It is time to dedicate some well deserved time to some of the most amazing creatures in our oceans: whales and dolphins. Why now? Because it is that time of the year!
This time of the year marks the beginning of whale season. The first sighting happened off Jost Van Dyke in the beginning of January and we all look forward to seeing some ourselves.
Most sightings of whales in the British Virgin Islands occur near Jost Van Dyke, Guana Island, and the North Shore of Tortola. Saying that though, during the past few years we have been seeing more of them in the Sir Francis Drakes Channel and last year we even saw a mother and calf at the backside of Necker Island.
The most likely whale you may see is the Humpback Whale, an amazing animal which can grow up to 50 ft and weigh up to about 45 tons. They were named this because of the hump or arched back that they show when they dive down.
Generally from Mid-January through March these amazing creatures make their way from their Caribbean breeding and mating grounds up North to their feeding grounds. Although their favorite place seems to be Silver Banks in the Dominican Republic, they are found throughout the Caribbean. These calm waters will allow new-born calves to mature and strengthen before they start heading north for the summer.
You can often see then “breach” (this is when they jump out of the water), “lobtail” (when they smack their flukes on the water) or “spray-hop” (Bob up and down vertically). While diving you can often hear them on dive sites like Mt. Point.
Who does not love dolphins! We all do, that is for sure! Over the past years we have seen an increase in dolphin encounters! Over the holiday period some of our staff and guests had the chance to dive with a very friendly dolphin on the Rhone and we have also been snorkeling with some in the Dog Islands. Prior to the holidays we probably had a total of 3 dolphin encounters under the water in and around the Dog Islands so far this season. Sounds to me like we are in for a treat this year!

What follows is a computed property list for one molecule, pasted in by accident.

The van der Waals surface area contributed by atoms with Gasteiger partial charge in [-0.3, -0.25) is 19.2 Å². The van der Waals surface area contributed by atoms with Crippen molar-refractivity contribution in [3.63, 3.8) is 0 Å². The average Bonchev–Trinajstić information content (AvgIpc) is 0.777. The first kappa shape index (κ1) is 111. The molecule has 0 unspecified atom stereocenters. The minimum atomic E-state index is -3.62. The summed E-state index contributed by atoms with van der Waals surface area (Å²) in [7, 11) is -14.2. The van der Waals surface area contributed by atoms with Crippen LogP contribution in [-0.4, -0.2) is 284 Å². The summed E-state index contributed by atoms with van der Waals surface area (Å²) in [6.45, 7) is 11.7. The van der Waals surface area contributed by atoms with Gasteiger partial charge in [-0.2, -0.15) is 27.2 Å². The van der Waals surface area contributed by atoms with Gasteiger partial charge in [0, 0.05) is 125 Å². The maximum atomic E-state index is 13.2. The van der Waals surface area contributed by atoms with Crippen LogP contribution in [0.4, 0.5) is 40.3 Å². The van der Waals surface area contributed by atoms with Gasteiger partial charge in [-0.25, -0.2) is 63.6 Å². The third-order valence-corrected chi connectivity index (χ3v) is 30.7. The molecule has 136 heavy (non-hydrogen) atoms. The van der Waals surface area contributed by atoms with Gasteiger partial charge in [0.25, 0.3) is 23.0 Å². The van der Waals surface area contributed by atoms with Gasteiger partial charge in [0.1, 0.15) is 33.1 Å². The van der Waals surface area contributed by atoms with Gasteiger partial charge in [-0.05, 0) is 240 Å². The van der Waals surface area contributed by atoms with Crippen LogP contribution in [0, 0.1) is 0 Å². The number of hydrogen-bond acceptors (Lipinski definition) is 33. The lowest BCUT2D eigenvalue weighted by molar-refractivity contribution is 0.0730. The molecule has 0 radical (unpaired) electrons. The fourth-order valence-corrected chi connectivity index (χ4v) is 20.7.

Check out this Amazing dolphin video! from one of our guests!
The dolphins we encountered were Bottlenose dolphin, which is the most common in the British Virgin Islands, but also in the Caribbean and most tropical waters in the world. Bottlenose dolphin is the largest of all dolphin species and they can reach more than 9 ft and weight up to 450 pounds. They are known to be amazingly personable and that is definitely how we experienced them. They are very curious and love to see humans do somersaults and corkscrews under the water!
In general, dolphins are social animals who like to live in family groups; however a solitary dolphin has been sighted by our divers on most occasions.
Both whales and dolphins are what we call cetaceans and, like all cetaceans, they are mammals. This means that they need to maintain a high body temperature (97.9 to 99 degrees Fahrenheit). It also means that they need to breathe air and that is why we get to see them at the surface. As a mammal they give birth to live young, a single calf at a time.
All cetaceans are protected under the Marine Mammal Protection Act (MMPA). Humpback whales are considered endangered. Endangered means “any species which is in danger of extinction throughout all or a significant portion of its range,” according to the MMPA. The Bottlenose comes under the “depleted” category. Which means that a species or population stock is below its optimum sustainable population or that it is listed as an endangered or threatened species.
It is not too late yet though and a lot of people put in a lot of effort, time, and energy in trying to help these animals and secure their spot in our world. If you want to help these animals or learn more about them, be sure to check out any of the following, just to name a few:
And for us, we just enjoy them when we can!!!